SFA Recalls Two Vegetarian Products With Undeclared Allergens


The Singapore Food Agency (SFA) takes food safety very seriously—just two days ago, a 62-year-old man was slapped with a $27,600 fine for illegally peddling chestnuts. 

This time, two vegetarian food products have been recalled because of an undeclared gluten allergen found within them.

Directed To Recall Two Products

On 4 May, the SFA issued a statement stating that it had directed a recall of two vegetarian food products manufactured by Liang Yi Food Industries Pte Ltd. 

Gluten was detected in the two products, Liang Yi Vegetarian Black Pepper Chop and Liang Yi Vegetarian Roasted Meat, but was not declared on the food packaging labels.

Because of that, the SFA directed the recall of the two products as a precautionary measure. 

The manufacturer will need to change the labellings to indicate that gluten is present before the product can be released again. 

The recalls are currently ongoing. 


What’s the Importance of the Recall?

Although gluten is pretty commonly found in most products, it still needs to be declared.

According to the SFA, food products known to cause hypersensitivity must be declared in order to upkeep and safeguard public health. 

“All ingredients in pre-packed food should also be specified on the product label in descending order of the proportions by weight in which they are present,” the agency said in their statement. 

Allergens can cause allergic reactions, which can sometimes be life-threatening, depending on the severity of an individual’s allergy to it. 

The SFA also advised consumers with known gluten intolerances or allergies to refrain from consuming the products if they had previously purchased them.

If purchasers with intolerances or allergies have consumed these products, they should seek medical attention.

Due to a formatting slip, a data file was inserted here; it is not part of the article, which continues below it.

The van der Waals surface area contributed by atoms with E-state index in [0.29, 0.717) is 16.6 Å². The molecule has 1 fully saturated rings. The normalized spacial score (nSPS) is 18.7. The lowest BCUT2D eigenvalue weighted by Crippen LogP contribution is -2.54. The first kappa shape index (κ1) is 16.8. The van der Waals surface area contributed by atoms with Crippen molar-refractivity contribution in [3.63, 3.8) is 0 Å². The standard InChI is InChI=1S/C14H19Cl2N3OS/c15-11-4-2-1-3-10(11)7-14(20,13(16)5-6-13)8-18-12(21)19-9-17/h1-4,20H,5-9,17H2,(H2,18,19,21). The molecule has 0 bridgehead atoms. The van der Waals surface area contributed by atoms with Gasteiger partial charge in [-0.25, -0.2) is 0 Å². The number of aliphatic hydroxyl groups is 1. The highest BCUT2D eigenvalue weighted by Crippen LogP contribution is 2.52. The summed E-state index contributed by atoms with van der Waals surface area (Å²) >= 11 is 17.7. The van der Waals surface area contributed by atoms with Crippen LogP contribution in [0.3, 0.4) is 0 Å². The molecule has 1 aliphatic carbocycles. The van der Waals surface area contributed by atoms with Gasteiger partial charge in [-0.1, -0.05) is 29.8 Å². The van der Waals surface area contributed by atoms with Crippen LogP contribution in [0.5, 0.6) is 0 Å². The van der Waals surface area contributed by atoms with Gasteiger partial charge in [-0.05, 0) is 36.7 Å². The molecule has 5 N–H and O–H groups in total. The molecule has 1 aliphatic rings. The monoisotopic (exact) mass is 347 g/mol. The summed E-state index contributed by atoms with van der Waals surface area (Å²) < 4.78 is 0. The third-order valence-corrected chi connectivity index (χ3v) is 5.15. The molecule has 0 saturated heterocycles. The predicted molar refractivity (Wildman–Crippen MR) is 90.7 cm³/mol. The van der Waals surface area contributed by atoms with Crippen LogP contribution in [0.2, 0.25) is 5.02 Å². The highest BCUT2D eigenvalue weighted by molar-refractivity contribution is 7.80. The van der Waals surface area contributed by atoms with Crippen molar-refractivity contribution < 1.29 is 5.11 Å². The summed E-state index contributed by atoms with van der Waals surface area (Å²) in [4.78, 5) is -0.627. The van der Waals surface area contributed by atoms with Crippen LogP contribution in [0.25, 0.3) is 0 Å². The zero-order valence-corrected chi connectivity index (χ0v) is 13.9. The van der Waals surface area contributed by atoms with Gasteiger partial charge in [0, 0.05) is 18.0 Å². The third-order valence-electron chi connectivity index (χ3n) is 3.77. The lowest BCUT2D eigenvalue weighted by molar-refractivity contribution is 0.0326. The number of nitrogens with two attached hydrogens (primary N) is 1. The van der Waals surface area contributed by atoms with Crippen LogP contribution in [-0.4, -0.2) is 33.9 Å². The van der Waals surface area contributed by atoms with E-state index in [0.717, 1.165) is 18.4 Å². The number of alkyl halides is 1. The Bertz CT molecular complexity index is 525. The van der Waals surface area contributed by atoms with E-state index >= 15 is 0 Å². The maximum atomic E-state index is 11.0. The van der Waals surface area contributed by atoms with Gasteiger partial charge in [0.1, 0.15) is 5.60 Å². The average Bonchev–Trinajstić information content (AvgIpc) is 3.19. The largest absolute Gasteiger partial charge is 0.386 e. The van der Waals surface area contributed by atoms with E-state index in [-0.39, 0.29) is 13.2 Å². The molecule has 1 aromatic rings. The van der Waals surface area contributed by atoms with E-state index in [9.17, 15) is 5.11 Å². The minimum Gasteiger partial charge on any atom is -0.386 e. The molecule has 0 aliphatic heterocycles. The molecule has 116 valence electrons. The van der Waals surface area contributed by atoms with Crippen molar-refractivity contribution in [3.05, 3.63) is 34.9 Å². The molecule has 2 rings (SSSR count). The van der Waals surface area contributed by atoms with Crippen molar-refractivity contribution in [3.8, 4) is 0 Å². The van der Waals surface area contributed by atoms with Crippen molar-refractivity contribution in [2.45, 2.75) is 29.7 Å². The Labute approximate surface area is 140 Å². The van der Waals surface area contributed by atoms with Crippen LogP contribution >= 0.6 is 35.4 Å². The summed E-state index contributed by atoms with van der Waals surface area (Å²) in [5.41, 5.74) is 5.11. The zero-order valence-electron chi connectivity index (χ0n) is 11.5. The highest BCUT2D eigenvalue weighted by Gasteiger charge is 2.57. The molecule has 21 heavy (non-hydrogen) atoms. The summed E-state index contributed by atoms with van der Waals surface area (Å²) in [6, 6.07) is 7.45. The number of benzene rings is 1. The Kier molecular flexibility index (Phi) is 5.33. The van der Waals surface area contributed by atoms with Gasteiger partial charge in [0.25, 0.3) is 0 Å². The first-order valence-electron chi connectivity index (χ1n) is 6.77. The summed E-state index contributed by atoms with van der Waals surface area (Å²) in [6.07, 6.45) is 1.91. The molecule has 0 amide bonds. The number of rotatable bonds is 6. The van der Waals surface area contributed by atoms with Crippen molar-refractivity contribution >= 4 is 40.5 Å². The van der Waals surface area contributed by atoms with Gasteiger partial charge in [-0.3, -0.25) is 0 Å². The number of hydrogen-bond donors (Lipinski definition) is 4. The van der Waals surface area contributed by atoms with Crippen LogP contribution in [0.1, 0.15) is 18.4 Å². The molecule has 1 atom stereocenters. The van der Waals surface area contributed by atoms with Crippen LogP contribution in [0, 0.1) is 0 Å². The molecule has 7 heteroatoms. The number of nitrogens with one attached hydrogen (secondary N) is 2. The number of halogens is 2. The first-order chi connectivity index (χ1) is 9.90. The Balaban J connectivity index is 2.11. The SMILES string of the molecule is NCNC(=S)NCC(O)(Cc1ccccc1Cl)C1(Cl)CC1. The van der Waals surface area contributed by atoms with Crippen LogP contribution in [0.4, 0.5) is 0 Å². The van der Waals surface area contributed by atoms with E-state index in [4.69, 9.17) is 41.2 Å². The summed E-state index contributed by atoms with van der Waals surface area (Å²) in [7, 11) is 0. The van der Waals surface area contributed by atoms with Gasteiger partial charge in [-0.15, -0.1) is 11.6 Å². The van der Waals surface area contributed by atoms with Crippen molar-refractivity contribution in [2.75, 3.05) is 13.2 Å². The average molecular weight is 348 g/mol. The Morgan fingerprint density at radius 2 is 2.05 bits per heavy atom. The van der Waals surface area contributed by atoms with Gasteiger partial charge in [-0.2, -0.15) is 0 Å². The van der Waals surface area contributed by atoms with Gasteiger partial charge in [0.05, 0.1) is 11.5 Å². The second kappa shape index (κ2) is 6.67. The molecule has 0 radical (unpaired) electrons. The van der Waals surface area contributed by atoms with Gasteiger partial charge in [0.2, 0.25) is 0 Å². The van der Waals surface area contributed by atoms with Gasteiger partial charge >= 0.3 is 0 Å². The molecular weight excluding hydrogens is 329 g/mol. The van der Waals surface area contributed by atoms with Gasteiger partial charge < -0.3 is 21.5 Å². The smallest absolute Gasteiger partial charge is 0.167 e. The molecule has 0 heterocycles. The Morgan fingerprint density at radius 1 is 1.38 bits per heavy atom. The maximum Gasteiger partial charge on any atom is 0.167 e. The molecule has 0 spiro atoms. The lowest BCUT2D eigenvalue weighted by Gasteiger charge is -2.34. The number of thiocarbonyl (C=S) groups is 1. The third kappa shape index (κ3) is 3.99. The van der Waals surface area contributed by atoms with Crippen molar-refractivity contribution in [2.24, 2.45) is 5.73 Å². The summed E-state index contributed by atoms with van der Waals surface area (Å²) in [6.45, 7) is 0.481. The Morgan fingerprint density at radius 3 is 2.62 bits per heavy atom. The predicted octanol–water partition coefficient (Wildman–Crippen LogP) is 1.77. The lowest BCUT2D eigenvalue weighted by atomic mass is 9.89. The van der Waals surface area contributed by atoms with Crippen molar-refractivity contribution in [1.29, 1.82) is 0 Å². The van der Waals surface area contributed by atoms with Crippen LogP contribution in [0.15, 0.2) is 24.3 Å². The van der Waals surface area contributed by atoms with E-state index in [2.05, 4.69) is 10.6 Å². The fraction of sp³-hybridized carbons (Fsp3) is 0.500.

How Common Is A Gluten Allergy?

Gluten is a general name for structural proteins found in wheat, rye, barley and other grains. 

The SFA indicated that gluten doesn’t typically pose a food safety issue to most consumers, except those with gluten intolerances or allergies.

Gluten intolerance is actually really widespread—according to research, around 6% of the population in the United States is gluten intolerant.

Celiac disease, which is an autoimmune disease affecting the small intestine that’s triggered by gluten, affects 1-4% of the population worldwide.

Research shows that this number is only increasing, as gluten intolerance becomes more common worldwide. Over the past 120 years, the composition of gluten has changed slightly due to environmental conditions shifting, which may contribute to the increase in the prevalence of gluten intolerance. 

If you have a gluten intolerance, you may experience symptoms like abdominal pain, bloating, gas, nausea, diarrhoea, or constipation after consuming gluten.

Currently, there’s no cure for gluten intolerance, but you can stay healthy and reduce your symptoms by following a gluten-free diet and the advice given by your healthcare provider.

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